May 6, 2020
“Though I am free with respect to all, I have made myself a slave to all…” 1 Corinthians 9:19
“Owe no one anything, except to love one another.”
Dear family and friends of Gethsemane,
As we continue another month of stay-at-home orders, and restrictions on businesses, I find it increasingly hard to stay the course. I am sure you do too. We want to gather again. We want to meet strangers without worry over whether they might be carrying a virus. We feel awkward wearing a face mask in stores and wonder, “what’s the point?” We find our freedoms limited and wonder, “ Why should I give up my right to go where I want, whenever I want? As an American, I have freedom.”
Bishop Thomas Aitken of the NE MN Synod of the ELCA recently reminded us that in 1520 Martin Luther wrote a tract entitled, “On the Freedom of a Christian”. Luther begins with this paradox: “A Christian is a perfectly free lord of all, subject to none. A Christian is a perfectly dutiful servant of all, subject to all.”
In this writing Luther also says, “Since God has given me in Christ all the riches of righteousness and salvation so that from now on I need nothing except faith, why should I not therefore freely, with all my heart do all things pleasing to God who has overwhelmed me with irresistible riches? I will therefore give myself as a Christ to my neighbor and do nothing in this life except what is necessary, profitable, and salutary for my neighbor."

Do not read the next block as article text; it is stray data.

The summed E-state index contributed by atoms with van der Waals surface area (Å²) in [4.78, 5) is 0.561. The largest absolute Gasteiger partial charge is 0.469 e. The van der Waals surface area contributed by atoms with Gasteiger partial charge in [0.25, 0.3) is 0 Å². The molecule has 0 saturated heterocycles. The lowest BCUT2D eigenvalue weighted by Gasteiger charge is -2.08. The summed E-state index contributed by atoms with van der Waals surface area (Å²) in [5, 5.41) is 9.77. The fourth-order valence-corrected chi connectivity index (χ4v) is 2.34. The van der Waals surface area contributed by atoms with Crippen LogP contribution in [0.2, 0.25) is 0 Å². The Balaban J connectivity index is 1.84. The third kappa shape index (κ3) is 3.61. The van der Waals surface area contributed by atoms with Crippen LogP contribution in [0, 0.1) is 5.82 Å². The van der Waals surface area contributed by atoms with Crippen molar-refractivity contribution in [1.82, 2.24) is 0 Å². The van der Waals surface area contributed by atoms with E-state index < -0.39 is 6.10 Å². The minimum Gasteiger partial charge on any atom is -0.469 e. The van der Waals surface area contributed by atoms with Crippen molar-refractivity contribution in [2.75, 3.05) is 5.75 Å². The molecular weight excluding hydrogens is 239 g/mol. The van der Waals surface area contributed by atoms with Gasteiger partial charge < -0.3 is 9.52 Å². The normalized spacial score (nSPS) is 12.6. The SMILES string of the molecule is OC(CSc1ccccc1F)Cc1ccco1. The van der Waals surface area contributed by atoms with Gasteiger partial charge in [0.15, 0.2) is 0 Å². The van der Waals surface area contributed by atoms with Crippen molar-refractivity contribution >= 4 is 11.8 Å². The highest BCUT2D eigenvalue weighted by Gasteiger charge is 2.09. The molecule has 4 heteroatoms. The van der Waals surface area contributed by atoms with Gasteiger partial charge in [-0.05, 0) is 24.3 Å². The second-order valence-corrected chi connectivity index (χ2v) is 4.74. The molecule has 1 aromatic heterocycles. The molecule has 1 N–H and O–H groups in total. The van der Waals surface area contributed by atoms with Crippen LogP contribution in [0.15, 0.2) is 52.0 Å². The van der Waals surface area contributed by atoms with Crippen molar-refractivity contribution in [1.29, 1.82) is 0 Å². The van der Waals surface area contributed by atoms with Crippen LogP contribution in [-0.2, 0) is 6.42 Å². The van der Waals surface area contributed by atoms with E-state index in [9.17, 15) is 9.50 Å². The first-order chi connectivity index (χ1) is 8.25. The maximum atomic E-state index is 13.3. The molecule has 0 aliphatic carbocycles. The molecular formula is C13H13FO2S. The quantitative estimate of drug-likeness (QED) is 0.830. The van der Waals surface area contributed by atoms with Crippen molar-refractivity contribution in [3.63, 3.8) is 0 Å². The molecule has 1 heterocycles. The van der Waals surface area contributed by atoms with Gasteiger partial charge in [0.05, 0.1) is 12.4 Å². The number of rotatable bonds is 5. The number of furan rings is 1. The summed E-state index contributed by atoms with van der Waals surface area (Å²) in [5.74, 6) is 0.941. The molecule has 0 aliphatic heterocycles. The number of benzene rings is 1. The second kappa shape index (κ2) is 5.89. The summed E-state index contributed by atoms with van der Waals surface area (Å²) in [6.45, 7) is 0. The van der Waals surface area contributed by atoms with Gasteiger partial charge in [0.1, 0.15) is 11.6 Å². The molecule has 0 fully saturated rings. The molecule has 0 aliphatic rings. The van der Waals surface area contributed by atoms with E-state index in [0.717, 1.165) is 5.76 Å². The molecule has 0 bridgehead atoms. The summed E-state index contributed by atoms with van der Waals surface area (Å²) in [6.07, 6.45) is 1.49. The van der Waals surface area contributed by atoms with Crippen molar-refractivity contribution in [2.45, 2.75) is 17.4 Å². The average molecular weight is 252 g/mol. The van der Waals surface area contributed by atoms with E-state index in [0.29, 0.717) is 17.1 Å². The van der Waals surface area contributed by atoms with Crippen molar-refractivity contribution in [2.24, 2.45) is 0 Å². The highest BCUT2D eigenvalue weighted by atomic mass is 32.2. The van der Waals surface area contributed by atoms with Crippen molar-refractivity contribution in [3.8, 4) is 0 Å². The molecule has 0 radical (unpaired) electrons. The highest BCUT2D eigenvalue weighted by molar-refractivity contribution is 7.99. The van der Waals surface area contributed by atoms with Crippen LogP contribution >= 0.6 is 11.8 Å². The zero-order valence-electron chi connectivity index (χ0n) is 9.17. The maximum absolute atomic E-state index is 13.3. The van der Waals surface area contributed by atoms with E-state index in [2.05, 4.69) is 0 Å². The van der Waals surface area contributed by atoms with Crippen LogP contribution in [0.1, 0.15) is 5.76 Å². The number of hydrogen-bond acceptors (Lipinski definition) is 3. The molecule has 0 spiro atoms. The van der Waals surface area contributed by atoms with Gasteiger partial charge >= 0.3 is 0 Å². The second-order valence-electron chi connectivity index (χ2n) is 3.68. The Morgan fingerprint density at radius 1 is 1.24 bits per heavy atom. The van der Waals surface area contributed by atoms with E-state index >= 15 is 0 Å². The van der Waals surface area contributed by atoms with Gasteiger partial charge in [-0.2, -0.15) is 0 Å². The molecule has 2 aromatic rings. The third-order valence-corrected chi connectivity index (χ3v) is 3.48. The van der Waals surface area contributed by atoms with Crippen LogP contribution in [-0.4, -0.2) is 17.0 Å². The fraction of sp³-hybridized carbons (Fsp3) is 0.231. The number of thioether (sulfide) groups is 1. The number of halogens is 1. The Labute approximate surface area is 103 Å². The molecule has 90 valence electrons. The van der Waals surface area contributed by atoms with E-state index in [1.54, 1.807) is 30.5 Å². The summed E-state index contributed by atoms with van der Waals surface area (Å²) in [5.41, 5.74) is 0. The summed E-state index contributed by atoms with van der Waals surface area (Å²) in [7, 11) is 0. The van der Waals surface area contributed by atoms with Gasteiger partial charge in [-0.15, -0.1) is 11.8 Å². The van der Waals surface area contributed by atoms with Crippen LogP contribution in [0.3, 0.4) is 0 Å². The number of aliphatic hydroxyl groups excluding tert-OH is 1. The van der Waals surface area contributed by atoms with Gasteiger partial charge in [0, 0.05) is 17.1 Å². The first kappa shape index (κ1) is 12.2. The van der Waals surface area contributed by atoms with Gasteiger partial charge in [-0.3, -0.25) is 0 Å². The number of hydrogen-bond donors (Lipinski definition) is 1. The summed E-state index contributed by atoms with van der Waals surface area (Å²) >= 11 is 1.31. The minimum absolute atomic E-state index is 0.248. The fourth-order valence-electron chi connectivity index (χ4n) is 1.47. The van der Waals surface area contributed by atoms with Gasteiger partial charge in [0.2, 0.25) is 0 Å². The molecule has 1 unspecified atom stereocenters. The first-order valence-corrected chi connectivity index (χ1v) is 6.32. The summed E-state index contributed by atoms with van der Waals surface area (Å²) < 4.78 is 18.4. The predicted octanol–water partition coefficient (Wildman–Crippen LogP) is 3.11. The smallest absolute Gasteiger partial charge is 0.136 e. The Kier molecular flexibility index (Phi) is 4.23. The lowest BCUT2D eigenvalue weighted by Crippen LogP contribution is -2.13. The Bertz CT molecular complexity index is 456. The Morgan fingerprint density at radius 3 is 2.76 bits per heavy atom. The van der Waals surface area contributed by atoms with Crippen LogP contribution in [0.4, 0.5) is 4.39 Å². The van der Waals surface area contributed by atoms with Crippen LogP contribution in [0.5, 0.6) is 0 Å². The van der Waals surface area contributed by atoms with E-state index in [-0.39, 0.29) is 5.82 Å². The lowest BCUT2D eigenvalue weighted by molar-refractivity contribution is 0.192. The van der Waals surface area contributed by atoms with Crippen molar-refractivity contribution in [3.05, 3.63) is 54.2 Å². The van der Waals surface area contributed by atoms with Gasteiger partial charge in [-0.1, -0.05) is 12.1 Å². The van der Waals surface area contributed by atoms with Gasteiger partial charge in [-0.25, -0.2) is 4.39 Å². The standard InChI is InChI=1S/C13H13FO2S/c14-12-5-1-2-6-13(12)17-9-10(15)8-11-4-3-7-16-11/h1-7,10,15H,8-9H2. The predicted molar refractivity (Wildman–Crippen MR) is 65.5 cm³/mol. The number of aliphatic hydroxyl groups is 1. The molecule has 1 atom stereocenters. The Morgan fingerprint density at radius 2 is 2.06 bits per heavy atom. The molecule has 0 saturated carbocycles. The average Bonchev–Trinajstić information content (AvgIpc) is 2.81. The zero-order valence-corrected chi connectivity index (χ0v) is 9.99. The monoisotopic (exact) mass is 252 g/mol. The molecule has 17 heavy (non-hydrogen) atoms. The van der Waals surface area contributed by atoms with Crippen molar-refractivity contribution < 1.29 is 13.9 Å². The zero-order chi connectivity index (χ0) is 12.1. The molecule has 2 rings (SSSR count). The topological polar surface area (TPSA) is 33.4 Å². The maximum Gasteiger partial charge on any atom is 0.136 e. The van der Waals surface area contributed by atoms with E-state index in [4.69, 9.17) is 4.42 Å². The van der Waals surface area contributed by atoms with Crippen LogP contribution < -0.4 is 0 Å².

And: “Behold, from faith flows love that serves one's neighbor and takes no account of gratitude or ingratitude, praise or blame, gain or loss. We do not distinguish friends from enemies because God's love makes us free.”
To follow Christ is to willingly and perhaps even joyfully, sacrifice some of my own rights and privileges in order to assure the well-being of my neighbor. In today’s world, that means social distancing, hand washing, wearing a mask, refraining from large group gatherings, all so as to slow the transmission of this virus. Eventually, with adequate testing and tracking, we will be able to gather once again, but for now I must make sacrifices for the good of my neighbor.
That means I will not see my adult sons on Mother’s Day. I will not encourage reckless behavior in others. I will take care to sanitize surfaces with which I have been in contact. I will wear a face mask in stores and other public places when I must go out. When my calling is to conduct ministry with my physical presence I will take every precaution to minimize the risk of transmitting or contracting this corona virus while being the presence of Christ to those who need it.
Think about how you will live out your calling in the weeks ahead. How will you honor Christ by loving your neighbor?
The peace of Christ be with you always.